Congrats to Ashley M. Battaglini, Bronwen Grocott, Ellen Jopling, Dr. Katerina Rnic, Dr. Alison Tracy, and Dr. Joelle LeMoult for this new publication!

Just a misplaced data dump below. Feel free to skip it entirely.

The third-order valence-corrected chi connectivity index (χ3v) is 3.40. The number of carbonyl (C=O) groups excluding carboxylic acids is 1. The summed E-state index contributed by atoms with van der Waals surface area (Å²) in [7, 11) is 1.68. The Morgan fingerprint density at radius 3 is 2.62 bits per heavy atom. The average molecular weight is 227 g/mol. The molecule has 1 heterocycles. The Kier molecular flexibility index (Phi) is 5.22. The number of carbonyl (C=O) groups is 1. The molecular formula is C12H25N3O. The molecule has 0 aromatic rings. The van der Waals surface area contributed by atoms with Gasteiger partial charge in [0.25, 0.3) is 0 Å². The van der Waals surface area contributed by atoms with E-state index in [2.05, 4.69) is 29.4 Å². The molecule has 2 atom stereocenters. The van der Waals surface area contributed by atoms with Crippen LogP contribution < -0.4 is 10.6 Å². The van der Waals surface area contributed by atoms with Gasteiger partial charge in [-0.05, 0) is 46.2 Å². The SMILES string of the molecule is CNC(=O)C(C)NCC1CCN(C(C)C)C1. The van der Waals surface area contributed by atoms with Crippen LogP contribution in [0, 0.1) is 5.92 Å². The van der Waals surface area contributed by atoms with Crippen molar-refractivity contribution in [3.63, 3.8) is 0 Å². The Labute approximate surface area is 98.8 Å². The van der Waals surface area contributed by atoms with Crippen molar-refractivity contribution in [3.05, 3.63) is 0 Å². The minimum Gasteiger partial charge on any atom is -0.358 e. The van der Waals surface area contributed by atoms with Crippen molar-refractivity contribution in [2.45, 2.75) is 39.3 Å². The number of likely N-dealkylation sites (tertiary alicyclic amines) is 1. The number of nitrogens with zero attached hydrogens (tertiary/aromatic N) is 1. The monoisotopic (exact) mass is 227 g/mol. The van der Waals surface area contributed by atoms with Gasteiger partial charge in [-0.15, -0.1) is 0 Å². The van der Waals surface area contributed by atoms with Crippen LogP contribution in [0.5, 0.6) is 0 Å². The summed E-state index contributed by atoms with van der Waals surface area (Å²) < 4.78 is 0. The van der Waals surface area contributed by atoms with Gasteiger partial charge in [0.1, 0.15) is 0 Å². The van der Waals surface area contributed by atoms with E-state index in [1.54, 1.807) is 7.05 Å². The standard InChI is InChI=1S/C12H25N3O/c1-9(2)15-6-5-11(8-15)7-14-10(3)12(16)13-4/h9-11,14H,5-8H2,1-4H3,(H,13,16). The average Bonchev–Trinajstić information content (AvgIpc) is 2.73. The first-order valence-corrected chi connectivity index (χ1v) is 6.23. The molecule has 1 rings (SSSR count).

Abstract: In children and adults, individual differences in patterns of respiratory sinus arrhythmia (RSA; i.e., interactions between resting RSA and RSA reactivity to stress) have emerged as a central predictor of internalizing symptoms. However, it is unclear whether individual differences in patterns of RSA also contribute to internalizing symptoms during the key developmental period of early adolescence, when rates of internalizing symptoms sharply increase. In the present multi-wave longitudinal study, we assessed whether patterns of RSA predicted trajectories of the two most common types of internalizing symptoms among adolescents: anxiety and depression. In the baseline session, we assessed RSA at rest and in response to a psychosocial stressor (Trier Social Stress Test [TSST]) in a sample of 75 early adolescents (Mage = 12.85). Youth then completed measures of anxiety and depressive symptoms at baseline and four times over approximately two years. Findings indicate that RSA patterns predicted trajectories of anxiety, but not depression. Specifically, region of significance analyses indicated that individuals with high resting RSA who demonstrated RSA augmentation to the lab stressor evinced decreasing anxiety overthe follow-up period. In direct contrast, adolescents with high resting RSA in combination with RSA withdrawal to the stressor exhibited a trajectory of increasing anxiety. Findings provide preliminary evidence for understanding RSA as a developmentally salient risk or protective factor.